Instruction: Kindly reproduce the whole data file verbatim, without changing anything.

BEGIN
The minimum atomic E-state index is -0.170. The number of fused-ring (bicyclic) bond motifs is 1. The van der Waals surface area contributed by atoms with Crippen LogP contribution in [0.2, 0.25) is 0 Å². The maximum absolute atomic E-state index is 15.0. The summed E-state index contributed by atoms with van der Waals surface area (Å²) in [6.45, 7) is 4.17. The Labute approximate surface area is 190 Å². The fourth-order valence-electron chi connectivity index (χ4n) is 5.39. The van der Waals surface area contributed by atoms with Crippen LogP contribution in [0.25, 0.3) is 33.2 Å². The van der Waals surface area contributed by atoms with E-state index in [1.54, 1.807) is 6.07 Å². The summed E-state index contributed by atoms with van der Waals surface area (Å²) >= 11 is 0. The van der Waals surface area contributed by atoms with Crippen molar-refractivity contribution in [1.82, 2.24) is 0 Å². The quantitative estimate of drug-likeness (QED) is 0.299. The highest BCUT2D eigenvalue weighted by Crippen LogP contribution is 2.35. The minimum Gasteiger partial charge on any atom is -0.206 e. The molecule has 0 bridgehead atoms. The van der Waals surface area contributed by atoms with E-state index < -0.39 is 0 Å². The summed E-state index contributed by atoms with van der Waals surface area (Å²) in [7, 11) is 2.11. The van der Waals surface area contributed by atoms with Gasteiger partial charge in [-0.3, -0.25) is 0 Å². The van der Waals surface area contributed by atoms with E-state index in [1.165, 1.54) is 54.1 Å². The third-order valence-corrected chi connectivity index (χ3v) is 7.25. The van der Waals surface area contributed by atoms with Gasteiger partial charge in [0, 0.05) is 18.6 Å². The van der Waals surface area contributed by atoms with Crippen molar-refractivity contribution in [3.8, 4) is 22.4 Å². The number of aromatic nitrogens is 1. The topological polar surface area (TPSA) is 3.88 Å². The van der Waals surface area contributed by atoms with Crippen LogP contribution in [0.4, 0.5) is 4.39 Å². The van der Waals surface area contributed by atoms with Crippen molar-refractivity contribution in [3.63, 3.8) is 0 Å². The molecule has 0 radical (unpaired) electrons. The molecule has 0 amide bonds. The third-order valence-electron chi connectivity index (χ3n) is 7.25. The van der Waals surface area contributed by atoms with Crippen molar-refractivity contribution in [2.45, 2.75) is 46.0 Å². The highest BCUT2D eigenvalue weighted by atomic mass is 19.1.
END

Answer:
The minimum atomic E-state index is -0.170. The number of fused-ring (bicyclic) bond motifs is 1. The van der Waals surface area contributed by atoms with Crippen LogP contribution in [0.2, 0.25) is 0 Å². The maximum absolute atomic E-state index is 15.0. The summed E-state index contributed by atoms with van der Waals surface area (Å²) in [6.45, 7) is 4.17. The Labute approximate surface area is 190 Å². The fourth-order valence-electron chi connectivity index (χ4n) is 5.39. The van der Waals surface area contributed by atoms with Crippen LogP contribution in [0.25, 0.3) is 33.2 Å². The van der Waals surface area contributed by atoms with E-state index in [1.54, 1.807) is 6.07 Å². The summed E-state index contributed by atoms with van der Waals surface area (Å²) >= 11 is 0. The van der Waals surface area contributed by atoms with Crippen molar-refractivity contribution in [1.82, 2.24) is 0 Å². The quantitative estimate of drug-likeness (QED) is 0.299. The highest BCUT2D eigenvalue weighted by Crippen LogP contribution is 2.35. The minimum Gasteiger partial charge on any atom is -0.206 e. The molecule has 0 bridgehead atoms. The van der Waals surface area contributed by atoms with E-state index < -0.39 is 0 Å². The summed E-state index contributed by atoms with van der Waals surface area (Å²) in [7, 11) is 2.11. The van der Waals surface area contributed by atoms with Gasteiger partial charge in [-0.3, -0.25) is 0 Å². The van der Waals surface area contributed by atoms with E-state index in [1.165, 1.54) is 54.1 Å². The third-order valence-corrected chi connectivity index (χ3v) is 7.25. The van der Waals surface area contributed by atoms with Gasteiger partial charge in [0, 0.05) is 18.6 Å². The van der Waals surface area contributed by atoms with Crippen molar-refractivity contribution in [3.8, 4) is 22.4 Å². The number of aromatic nitrogens is 1. The topological polar surface area (TPSA) is 3.88 Å². The van der Waals surface area contributed by atoms with Crippen LogP contribution in [0.4, 0.5) is 4.39 Å². The van der Waals surface area contributed by atoms with Crippen molar-refractivity contribution in [3.63, 3.8) is 0 Å². The molecule has 0 radical (unpaired) electrons. The molecule has 0 amide bonds. The third-order valence-electron chi connectivity index (χ3n) is 7.25. The van der Waals surface area contributed by atoms with Crippen molar-refractivity contribution in [2.45, 2.75) is 46.0 Å². The highest BCUT2D eigenvalue weighted by atomic mass is 19.1.